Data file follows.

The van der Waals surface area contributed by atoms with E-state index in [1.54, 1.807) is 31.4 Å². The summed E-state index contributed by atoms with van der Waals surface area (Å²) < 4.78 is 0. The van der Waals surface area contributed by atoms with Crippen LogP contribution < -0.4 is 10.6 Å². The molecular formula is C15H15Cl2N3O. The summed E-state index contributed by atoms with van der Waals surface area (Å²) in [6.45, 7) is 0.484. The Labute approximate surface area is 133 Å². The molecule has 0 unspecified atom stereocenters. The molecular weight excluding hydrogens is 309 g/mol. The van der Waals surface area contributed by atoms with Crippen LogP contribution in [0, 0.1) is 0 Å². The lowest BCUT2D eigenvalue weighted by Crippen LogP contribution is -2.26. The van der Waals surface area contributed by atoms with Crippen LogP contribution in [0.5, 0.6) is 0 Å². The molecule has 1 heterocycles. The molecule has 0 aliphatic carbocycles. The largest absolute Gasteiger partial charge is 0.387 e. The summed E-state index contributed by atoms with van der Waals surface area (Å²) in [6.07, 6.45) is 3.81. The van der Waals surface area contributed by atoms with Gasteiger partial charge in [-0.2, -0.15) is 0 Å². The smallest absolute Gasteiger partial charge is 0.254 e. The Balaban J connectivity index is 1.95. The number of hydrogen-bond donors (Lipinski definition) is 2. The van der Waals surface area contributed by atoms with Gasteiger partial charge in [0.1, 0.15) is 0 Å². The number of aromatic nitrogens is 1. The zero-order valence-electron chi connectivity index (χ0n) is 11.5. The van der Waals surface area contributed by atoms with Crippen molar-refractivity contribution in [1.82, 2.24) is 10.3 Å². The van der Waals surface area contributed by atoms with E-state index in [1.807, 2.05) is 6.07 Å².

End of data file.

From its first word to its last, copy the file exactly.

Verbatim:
The van der Waals surface area contributed by atoms with E-state index in [1.54, 1.807) is 31.4 Å². The summed E-state index contributed by atoms with van der Waals surface area (Å²) < 4.78 is 0. The van der Waals surface area contributed by atoms with Crippen LogP contribution < -0.4 is 10.6 Å². The molecular formula is C15H15Cl2N3O. The summed E-state index contributed by atoms with van der Waals surface area (Å²) in [6.45, 7) is 0.484. The Labute approximate surface area is 133 Å². The molecule has 0 unspecified atom stereocenters. The molecular weight excluding hydrogens is 309 g/mol. The van der Waals surface area contributed by atoms with Crippen LogP contribution in [0, 0.1) is 0 Å². The lowest BCUT2D eigenvalue weighted by Crippen LogP contribution is -2.26. The van der Waals surface area contributed by atoms with Crippen LogP contribution in [0.5, 0.6) is 0 Å². The molecule has 1 heterocycles. The molecule has 0 aliphatic carbocycles. The largest absolute Gasteiger partial charge is 0.387 e. The summed E-state index contributed by atoms with van der Waals surface area (Å²) in [6.07, 6.45) is 3.81. The van der Waals surface area contributed by atoms with Gasteiger partial charge in [-0.2, -0.15) is 0 Å². The smallest absolute Gasteiger partial charge is 0.254 e. The Balaban J connectivity index is 1.95. The number of hydrogen-bond donors (Lipinski definition) is 2. The van der Waals surface area contributed by atoms with Gasteiger partial charge in [0.1, 0.15) is 0 Å². The number of aromatic nitrogens is 1. The zero-order valence-electron chi connectivity index (χ0n) is 11.5. The van der Waals surface area contributed by atoms with Crippen molar-refractivity contribution in [1.82, 2.24) is 10.3 Å². The van der Waals surface area contributed by atoms with E-state index in [1.807, 2.05) is 6.07 Å².